What are the commands for purging all packages from a specific repository only, and removing it?

8 risposte [Ultimo contenuto]
strypey
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Iscritto: 05/14/2015

I added a https://deb.nodesource.com/node_8.x repository to install some npm stuff we were using at a hackathon. I no longer need any of that stuff, and I'd like to purge all packages installed from those repos and remove them. But I can't remember which packages I installed.

I tried using the "Origin" tab in Synaptic, which shows a list of installed packages available from each repo on the system. But for some reason the deb.nodesource repo doesn't show up there (all my other default and added repos are there).

How do I purge all packages installed from this repo and remove it?

boba
Online
Iscritto: 08/28/2017

You might want to try ppa-purge -h.

strypey
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Iscritto: 05/14/2015

Boba:
> You might want to try ppa-purge -h

Will that work if it's a deb repository not a PPA (not sure either way). The URI is: https://deb.nodesource.com/node_8.x

boba
Online
Iscritto: 08/28/2017

I would try it and replace the respective options according to the name of the /var/lib/apt/lists file:

-p [ppaname] PPA name to be disabled (default: ppa)
-o [ppaowner] PPA owner
-s [host] Repository server (default: ppa.launchpad.net)

and following this:

PPA_LIST=/var/lib/apt/lists/${PPAHOST}_${PPAOWNER}_${PPANAME}_*_Packages

For instance, to remove tor, which current list file on my system is named: deb.torproject.org_torproject.org_dists_xenial_main_binary-amd64_Packages I would try to use: sudo ppa-purge -s deb.torproject.org -o torproject.org -p dists -d xenial

boba
Online
Iscritto: 08/28/2017

In your case, this might do the job: sudo ppa-purge -s deb.nodesource.com -o node_8.x -p dists -d xenial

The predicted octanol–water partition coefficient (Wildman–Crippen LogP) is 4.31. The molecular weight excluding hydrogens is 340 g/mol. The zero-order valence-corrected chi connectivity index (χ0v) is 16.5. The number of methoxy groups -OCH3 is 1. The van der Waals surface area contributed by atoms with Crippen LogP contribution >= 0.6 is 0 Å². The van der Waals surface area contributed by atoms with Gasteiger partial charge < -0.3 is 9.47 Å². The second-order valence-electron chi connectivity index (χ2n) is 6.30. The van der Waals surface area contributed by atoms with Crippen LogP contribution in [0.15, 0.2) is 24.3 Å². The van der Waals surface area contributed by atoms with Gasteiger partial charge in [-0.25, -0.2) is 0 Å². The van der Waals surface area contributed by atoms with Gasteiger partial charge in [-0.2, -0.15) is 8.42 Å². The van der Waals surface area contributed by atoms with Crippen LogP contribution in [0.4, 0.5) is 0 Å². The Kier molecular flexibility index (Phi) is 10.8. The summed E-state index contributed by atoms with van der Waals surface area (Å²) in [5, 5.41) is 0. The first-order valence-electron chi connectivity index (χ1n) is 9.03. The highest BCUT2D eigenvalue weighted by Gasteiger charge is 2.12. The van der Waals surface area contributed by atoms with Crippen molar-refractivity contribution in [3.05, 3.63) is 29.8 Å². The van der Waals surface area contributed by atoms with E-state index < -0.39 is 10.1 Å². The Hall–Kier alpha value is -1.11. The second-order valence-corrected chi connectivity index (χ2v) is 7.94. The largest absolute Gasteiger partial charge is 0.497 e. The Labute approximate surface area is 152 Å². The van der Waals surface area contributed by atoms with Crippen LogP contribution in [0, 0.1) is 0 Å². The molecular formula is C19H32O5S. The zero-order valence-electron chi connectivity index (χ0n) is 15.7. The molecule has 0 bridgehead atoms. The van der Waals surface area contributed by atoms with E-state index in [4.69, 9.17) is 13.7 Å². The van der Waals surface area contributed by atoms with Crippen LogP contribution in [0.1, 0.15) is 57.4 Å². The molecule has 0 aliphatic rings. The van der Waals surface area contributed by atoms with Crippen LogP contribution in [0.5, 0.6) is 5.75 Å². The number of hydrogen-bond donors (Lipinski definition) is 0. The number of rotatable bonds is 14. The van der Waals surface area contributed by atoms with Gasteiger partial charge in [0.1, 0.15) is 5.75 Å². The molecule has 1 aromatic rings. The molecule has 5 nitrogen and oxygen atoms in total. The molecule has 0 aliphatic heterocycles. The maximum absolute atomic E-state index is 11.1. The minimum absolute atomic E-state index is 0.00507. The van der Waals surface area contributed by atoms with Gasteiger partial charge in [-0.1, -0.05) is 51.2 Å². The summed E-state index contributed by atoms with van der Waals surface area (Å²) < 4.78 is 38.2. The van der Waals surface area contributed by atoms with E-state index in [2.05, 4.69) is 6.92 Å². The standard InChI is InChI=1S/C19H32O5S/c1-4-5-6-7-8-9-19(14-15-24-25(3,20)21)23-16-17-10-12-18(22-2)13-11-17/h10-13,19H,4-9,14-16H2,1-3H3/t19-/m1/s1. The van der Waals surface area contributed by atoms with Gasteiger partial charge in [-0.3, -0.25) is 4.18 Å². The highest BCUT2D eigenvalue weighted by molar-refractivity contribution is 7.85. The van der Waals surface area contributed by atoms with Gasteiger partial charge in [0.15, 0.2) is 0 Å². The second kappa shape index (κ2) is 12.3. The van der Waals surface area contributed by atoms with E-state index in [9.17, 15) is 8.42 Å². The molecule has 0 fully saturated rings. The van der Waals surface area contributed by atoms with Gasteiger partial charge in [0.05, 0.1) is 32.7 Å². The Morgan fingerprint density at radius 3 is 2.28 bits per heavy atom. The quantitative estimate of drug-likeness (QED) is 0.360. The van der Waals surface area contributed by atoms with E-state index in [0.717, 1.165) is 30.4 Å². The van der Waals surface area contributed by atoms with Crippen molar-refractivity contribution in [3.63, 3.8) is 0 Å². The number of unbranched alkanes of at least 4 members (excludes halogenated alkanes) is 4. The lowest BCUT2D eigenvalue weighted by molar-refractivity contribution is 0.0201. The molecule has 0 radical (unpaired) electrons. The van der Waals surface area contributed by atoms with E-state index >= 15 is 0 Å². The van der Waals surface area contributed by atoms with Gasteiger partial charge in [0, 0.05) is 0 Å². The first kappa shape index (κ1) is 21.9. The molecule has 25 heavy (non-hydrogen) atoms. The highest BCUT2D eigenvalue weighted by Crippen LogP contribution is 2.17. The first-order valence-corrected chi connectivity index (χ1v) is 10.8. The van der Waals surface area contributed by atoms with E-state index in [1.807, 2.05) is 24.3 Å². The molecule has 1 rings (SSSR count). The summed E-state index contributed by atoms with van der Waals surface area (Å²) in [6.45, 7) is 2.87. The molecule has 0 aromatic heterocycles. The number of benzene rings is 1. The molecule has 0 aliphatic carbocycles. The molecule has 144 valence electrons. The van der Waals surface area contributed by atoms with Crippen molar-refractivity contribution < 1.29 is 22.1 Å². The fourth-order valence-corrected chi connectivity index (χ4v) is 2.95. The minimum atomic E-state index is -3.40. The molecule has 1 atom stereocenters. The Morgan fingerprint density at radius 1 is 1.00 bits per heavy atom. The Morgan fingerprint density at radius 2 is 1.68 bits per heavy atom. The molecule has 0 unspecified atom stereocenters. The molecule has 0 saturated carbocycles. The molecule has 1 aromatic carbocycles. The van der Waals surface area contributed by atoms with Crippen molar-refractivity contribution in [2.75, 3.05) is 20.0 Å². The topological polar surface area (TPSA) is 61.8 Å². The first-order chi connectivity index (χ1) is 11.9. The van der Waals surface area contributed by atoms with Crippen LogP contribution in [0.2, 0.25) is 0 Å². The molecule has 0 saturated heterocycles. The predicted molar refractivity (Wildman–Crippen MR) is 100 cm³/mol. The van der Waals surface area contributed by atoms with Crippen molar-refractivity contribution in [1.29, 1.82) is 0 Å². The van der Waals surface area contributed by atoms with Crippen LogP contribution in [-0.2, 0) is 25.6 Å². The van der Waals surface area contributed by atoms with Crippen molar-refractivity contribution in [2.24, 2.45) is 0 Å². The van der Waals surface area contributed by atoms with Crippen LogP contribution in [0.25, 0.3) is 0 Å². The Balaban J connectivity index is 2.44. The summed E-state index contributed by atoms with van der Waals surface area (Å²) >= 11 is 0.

Note that:

1. ppa-purge will let you know about what it is intending to do and ask you for confirmation before modifying anything on your system.

2. the following option: -d xenial is needed only because we are on Trisquel (without it ppa-purge would be unsuccessfully looking for 'flidas').

3. when I try it with tor, two extra packages are reverted to their older flidas version because the torproject repository had interfered with them at some point, and thus need to be upgraded again (python3-certifi and python-ipaddress). So be aware of the possibility of this kind of interference.

andyprough
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Iscritto: 02/12/2015

This is amazing! I'm old school, I just 'cat /var/log/apt/history.log', and look for the dates when I was installing the packages.

boba
Online
Iscritto: 08/28/2017

What if the aforementioned dates have decided to side with the package names and keep escaping you?

Many times I gave up on "cleaning" my packages because I had no clue about what/when/how I had installed some exploratory stuff. There was no world ending, of course, and the situation was cleared anyway after the next fresh install, but the ppa-purge command could have spared me some time.

andyprough
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Iscritto: 02/12/2015

> What if the aforementioned dates have decided to side with the package names and keep escaping you?

As I said, it sounds amazing. I will definitely have to try it. In fact, I have an upcoming need for it, as I am planning to install the latest KDE desktop from the Debian Sid repos to try it out, and then to get rid of it all.

boba
Online
Iscritto: 08/28/2017

> I tried using the "Origin" tab in Synaptic, which shows a list of installed packages available from each repo on the system. But for some reason the deb.nodesource repo doesn't show up there (all my other default and added repos are there).

Is the corresponding line in sources.list commented out, or the corresponding box in Software & Updates unchecked?